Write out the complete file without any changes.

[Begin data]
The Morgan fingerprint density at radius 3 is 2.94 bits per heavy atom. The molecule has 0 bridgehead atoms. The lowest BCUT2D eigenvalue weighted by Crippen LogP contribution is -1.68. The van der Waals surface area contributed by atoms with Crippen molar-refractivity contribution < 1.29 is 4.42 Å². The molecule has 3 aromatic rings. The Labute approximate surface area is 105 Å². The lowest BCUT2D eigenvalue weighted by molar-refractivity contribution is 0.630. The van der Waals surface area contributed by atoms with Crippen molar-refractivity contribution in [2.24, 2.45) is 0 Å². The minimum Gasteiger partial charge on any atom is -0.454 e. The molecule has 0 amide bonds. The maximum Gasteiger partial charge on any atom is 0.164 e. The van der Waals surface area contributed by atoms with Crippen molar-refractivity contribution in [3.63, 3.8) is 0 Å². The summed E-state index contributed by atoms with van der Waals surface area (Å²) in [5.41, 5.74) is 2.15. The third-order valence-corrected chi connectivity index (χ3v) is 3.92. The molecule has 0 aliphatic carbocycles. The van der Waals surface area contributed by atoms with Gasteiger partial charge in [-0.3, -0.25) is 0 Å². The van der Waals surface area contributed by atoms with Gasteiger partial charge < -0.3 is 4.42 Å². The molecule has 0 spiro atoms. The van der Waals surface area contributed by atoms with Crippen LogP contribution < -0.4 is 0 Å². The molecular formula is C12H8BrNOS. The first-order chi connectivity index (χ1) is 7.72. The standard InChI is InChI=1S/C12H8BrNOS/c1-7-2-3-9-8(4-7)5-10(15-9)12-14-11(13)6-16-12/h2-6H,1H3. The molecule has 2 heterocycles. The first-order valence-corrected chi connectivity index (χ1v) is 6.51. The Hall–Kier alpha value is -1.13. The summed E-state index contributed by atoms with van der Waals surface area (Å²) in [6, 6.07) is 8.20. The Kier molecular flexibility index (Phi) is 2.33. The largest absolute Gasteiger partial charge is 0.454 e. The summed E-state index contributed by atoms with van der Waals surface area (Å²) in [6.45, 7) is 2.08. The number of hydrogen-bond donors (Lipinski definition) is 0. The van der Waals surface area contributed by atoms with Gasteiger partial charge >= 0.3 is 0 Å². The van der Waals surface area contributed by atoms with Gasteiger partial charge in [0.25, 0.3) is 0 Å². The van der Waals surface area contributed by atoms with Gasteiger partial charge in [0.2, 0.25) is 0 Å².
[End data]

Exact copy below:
The Morgan fingerprint density at radius 3 is 2.94 bits per heavy atom. The molecule has 0 bridgehead atoms. The lowest BCUT2D eigenvalue weighted by Crippen LogP contribution is -1.68. The van der Waals surface area contributed by atoms with Crippen molar-refractivity contribution < 1.29 is 4.42 Å². The molecule has 3 aromatic rings. The Labute approximate surface area is 105 Å². The lowest BCUT2D eigenvalue weighted by molar-refractivity contribution is 0.630. The van der Waals surface area contributed by atoms with Crippen molar-refractivity contribution in [2.24, 2.45) is 0 Å². The minimum Gasteiger partial charge on any atom is -0.454 e. The molecule has 0 amide bonds. The maximum Gasteiger partial charge on any atom is 0.164 e. The van der Waals surface area contributed by atoms with Crippen molar-refractivity contribution in [3.63, 3.8) is 0 Å². The summed E-state index contributed by atoms with van der Waals surface area (Å²) in [5.41, 5.74) is 2.15. The third-order valence-corrected chi connectivity index (χ3v) is 3.92. The molecule has 0 aliphatic carbocycles. The van der Waals surface area contributed by atoms with Gasteiger partial charge in [-0.3, -0.25) is 0 Å². The van der Waals surface area contributed by atoms with Gasteiger partial charge < -0.3 is 4.42 Å². The molecule has 0 spiro atoms. The van der Waals surface area contributed by atoms with Crippen LogP contribution < -0.4 is 0 Å². The molecular formula is C12H8BrNOS. The first-order chi connectivity index (χ1) is 7.72. The standard InChI is InChI=1S/C12H8BrNOS/c1-7-2-3-9-8(4-7)5-10(15-9)12-14-11(13)6-16-12/h2-6H,1H3. The molecule has 2 heterocycles. The first-order valence-corrected chi connectivity index (χ1v) is 6.51. The Hall–Kier alpha value is -1.13. The summed E-state index contributed by atoms with van der Waals surface area (Å²) in [6, 6.07) is 8.20. The Kier molecular flexibility index (Phi) is 2.33. The largest absolute Gasteiger partial charge is 0.454 e. The summed E-state index contributed by atoms with van der Waals surface area (Å²) in [6.45, 7) is 2.08. The number of hydrogen-bond donors (Lipinski definition) is 0. The van der Waals surface area contributed by atoms with Gasteiger partial charge >= 0.3 is 0 Å². The van der Waals surface area contributed by atoms with Gasteiger partial charge in [0.25, 0.3) is 0 Å². The van der Waals surface area contributed by atoms with Gasteiger partial charge in [0.2, 0.25) is 0 Å².